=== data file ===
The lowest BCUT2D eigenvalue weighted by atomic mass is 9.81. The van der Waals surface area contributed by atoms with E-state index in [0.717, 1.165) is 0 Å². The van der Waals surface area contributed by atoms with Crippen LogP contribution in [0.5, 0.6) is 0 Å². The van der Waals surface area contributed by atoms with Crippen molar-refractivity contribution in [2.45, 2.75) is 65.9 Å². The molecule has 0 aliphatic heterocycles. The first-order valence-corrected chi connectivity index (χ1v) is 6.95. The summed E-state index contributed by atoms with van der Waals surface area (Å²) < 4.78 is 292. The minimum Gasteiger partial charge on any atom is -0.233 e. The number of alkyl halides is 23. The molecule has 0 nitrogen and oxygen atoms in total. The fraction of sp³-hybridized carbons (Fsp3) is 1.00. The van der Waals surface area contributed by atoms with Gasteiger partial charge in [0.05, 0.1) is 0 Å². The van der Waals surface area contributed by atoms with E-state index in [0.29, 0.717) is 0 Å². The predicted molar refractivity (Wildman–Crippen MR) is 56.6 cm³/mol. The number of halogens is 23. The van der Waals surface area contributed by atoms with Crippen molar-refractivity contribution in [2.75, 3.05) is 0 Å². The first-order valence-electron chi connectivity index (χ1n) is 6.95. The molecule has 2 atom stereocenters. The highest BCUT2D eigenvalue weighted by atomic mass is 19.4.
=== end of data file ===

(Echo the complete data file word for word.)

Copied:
The lowest BCUT2D eigenvalue weighted by atomic mass is 9.81. The van der Waals surface area contributed by atoms with E-state index in [0.717, 1.165) is 0 Å². The van der Waals surface area contributed by atoms with Crippen LogP contribution in [0.5, 0.6) is 0 Å². The van der Waals surface area contributed by atoms with Crippen molar-refractivity contribution in [2.45, 2.75) is 65.9 Å². The molecule has 0 aliphatic heterocycles. The first-order valence-corrected chi connectivity index (χ1v) is 6.95. The summed E-state index contributed by atoms with van der Waals surface area (Å²) < 4.78 is 292. The minimum Gasteiger partial charge on any atom is -0.233 e. The number of alkyl halides is 23. The molecule has 0 nitrogen and oxygen atoms in total. The fraction of sp³-hybridized carbons (Fsp3) is 1.00. The van der Waals surface area contributed by atoms with Gasteiger partial charge in [0.05, 0.1) is 0 Å². The van der Waals surface area contributed by atoms with E-state index in [0.29, 0.717) is 0 Å². The predicted molar refractivity (Wildman–Crippen MR) is 56.6 cm³/mol. The number of halogens is 23. The van der Waals surface area contributed by atoms with Crippen molar-refractivity contribution in [2.75, 3.05) is 0 Å². The first-order valence-electron chi connectivity index (χ1n) is 6.95. The molecule has 2 atom stereocenters. The highest BCUT2D eigenvalue weighted by atomic mass is 19.4.